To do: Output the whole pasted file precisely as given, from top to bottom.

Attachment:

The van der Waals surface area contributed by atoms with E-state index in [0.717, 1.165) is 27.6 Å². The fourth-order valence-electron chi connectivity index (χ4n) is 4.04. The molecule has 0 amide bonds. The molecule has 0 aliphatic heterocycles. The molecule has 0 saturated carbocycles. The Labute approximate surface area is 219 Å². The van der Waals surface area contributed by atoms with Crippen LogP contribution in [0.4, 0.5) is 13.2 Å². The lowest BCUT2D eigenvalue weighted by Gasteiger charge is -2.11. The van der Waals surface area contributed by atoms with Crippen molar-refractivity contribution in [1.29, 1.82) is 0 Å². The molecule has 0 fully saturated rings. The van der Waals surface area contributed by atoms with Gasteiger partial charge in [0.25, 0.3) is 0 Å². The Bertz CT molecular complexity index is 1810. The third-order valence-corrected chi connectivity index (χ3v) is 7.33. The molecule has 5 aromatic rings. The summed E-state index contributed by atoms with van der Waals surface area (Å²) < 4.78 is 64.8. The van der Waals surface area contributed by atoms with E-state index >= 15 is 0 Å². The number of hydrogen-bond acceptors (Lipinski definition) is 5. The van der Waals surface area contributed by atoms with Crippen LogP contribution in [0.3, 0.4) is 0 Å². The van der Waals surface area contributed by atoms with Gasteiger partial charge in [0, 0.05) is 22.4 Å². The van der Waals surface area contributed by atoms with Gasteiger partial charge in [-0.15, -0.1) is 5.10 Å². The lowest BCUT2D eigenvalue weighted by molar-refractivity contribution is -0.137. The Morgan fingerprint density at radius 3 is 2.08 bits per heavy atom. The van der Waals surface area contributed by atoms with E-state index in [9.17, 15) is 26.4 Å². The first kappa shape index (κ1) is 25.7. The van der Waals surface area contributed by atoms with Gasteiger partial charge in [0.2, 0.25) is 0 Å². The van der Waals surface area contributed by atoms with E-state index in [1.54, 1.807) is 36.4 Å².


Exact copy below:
The van der Waals surface area contributed by atoms with E-state index in [0.717, 1.165) is 27.6 Å². The fourth-order valence-electron chi connectivity index (χ4n) is 4.04. The molecule has 0 amide bonds. The molecule has 0 aliphatic heterocycles. The molecule has 0 saturated carbocycles. The Labute approximate surface area is 219 Å². The van der Waals surface area contributed by atoms with Crippen LogP contribution in [0.4, 0.5) is 13.2 Å². The lowest BCUT2D eigenvalue weighted by Gasteiger charge is -2.11. The van der Waals surface area contributed by atoms with Crippen molar-refractivity contribution in [1.29, 1.82) is 0 Å². The molecule has 0 fully saturated rings. The van der Waals surface area contributed by atoms with Gasteiger partial charge in [0.25, 0.3) is 0 Å². The Bertz CT molecular complexity index is 1810. The third-order valence-corrected chi connectivity index (χ3v) is 7.33. The molecule has 5 aromatic rings. The summed E-state index contributed by atoms with van der Waals surface area (Å²) < 4.78 is 64.8. The van der Waals surface area contributed by atoms with E-state index >= 15 is 0 Å². The number of hydrogen-bond acceptors (Lipinski definition) is 5. The van der Waals surface area contributed by atoms with Crippen LogP contribution in [0.3, 0.4) is 0 Å². The van der Waals surface area contributed by atoms with Gasteiger partial charge in [0, 0.05) is 22.4 Å². The van der Waals surface area contributed by atoms with Gasteiger partial charge in [-0.15, -0.1) is 5.10 Å². The lowest BCUT2D eigenvalue weighted by molar-refractivity contribution is -0.137. The Morgan fingerprint density at radius 3 is 2.08 bits per heavy atom. The van der Waals surface area contributed by atoms with E-state index in [9.17, 15) is 26.4 Å². The first kappa shape index (κ1) is 25.7. The van der Waals surface area contributed by atoms with Gasteiger partial charge in [0.2, 0.25) is 0 Å². The van der Waals surface area contributed by atoms with E-state index in [1.54, 1.807) is 36.4 Å².